Peter Marino, the leather-clad architect, had redesigned the space, on one of Manhattan’s most desirable retail stretches of Fifth Avenue — made slightly more complicated in the last year by the ascension of Donald J. Trump to the presidency, and of his New York home and headquarters, Trump Tower, just across the street, to a security-mobbed tourist curiosity.
“Don’t talk about that,” said Nicola Bulgari, the vice chairman of Bulgari and the billionaire grandson of its founder. “That’s a temporary situation, right?”
It’s a change, but then, New York is a city that changes (much faster than Rome, at least). “That’s the beauty of it. You never get bored,” Mr. Bulgari said. He fondly recalled hearing Nat King Cole perform at the Copacabana in 1962, when New York was “different, very different,” he said. “All cars were American — not Japanese or German, like now. Many other things were different. All kinds of restaurants that don’t exist any more. Fancy French, Chinese … Le Pavillon, Lutèce, they all disappeared. The only one left is La Grenouille.”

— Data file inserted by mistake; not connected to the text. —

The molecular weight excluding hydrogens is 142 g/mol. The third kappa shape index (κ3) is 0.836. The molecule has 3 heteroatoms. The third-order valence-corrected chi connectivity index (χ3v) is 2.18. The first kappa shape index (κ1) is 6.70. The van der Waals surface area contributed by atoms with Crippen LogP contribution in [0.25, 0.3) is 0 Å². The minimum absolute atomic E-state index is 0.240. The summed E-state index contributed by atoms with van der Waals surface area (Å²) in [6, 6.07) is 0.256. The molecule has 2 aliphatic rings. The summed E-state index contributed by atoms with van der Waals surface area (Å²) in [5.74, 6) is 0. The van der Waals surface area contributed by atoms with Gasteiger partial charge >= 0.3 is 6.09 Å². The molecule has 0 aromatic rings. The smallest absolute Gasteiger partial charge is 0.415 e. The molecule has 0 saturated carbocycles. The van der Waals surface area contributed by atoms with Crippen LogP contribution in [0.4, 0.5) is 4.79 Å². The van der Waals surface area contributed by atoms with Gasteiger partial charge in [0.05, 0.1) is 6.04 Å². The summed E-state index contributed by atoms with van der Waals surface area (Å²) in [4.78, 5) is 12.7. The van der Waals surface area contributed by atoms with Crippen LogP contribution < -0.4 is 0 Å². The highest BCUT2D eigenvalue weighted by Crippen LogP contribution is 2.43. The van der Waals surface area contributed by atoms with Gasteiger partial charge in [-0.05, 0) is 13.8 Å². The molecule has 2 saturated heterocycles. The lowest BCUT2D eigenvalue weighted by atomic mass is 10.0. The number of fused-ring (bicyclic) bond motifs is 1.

The Copacabana (in its original incarnation, at least) is gone, too, but never mind. Mr. Bulgari is now a trustee of Carnegie Hall, and he planned to spend Saturday night there.
But before that, it was off to the Cloisters, the faux-Medieval pile near the northern tip of Manhattan, where the Metropolitan Museum of Art displays much of its Medieval European art collection and Bulgari squired guests for a private dinner for 200 in an outside courtyard.
The art was safely sequestered, but not the entertainment: After dinner, the jook dancer Lil Buck did a double-jointed jaunt around a central fountain. “That was amazing,” Ciara said.
Afterward, dessert and a surprise set by the pop singer Demi Lovato in the museum’s Fuentidueña Chapel. Amazing? Most likely, yes. By that point, many of the guests had already begun to sneak back downtown.